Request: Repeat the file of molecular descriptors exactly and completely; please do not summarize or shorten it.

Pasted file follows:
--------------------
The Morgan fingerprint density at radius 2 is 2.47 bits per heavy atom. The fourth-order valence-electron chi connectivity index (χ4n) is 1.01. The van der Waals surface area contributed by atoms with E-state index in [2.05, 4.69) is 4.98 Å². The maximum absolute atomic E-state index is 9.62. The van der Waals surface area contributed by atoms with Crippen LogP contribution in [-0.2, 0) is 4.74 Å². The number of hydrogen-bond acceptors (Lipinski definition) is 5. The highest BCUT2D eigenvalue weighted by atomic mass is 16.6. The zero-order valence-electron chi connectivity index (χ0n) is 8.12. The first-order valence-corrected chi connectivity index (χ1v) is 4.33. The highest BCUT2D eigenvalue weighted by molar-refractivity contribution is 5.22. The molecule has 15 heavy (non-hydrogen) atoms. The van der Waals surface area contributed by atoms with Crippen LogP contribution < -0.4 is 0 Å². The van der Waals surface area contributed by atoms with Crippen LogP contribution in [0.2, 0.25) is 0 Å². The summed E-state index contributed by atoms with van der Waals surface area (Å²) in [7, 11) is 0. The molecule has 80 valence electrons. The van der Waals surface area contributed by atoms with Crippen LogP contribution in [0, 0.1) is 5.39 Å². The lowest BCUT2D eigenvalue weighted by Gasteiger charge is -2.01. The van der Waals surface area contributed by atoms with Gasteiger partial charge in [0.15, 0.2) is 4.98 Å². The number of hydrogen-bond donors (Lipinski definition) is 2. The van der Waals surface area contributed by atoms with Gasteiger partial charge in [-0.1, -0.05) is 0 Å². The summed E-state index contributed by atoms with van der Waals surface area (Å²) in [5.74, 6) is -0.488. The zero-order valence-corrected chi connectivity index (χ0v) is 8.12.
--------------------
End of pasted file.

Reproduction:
The Morgan fingerprint density at radius 2 is 2.47 bits per heavy atom. The fourth-order valence-electron chi connectivity index (χ4n) is 1.01. The van der Waals surface area contributed by atoms with E-state index in [2.05, 4.69) is 4.98 Å². The maximum absolute atomic E-state index is 9.62. The van der Waals surface area contributed by atoms with Crippen LogP contribution in [-0.2, 0) is 4.74 Å². The number of hydrogen-bond acceptors (Lipinski definition) is 5. The highest BCUT2D eigenvalue weighted by atomic mass is 16.6. The zero-order valence-electron chi connectivity index (χ0n) is 8.12. The first-order valence-corrected chi connectivity index (χ1v) is 4.33. The highest BCUT2D eigenvalue weighted by molar-refractivity contribution is 5.22. The molecule has 15 heavy (non-hydrogen) atoms. The van der Waals surface area contributed by atoms with Crippen LogP contribution < -0.4 is 0 Å². The van der Waals surface area contributed by atoms with Crippen LogP contribution in [0.2, 0.25) is 0 Å². The summed E-state index contributed by atoms with van der Waals surface area (Å²) in [7, 11) is 0. The molecule has 80 valence electrons. The van der Waals surface area contributed by atoms with Crippen LogP contribution in [0, 0.1) is 5.39 Å². The lowest BCUT2D eigenvalue weighted by Gasteiger charge is -2.01. The van der Waals surface area contributed by atoms with Gasteiger partial charge in [0.15, 0.2) is 4.98 Å². The number of hydrogen-bond donors (Lipinski definition) is 2. The van der Waals surface area contributed by atoms with Gasteiger partial charge in [-0.1, -0.05) is 0 Å². The summed E-state index contributed by atoms with van der Waals surface area (Å²) in [5.74, 6) is -0.488. The zero-order valence-corrected chi connectivity index (χ0v) is 8.12.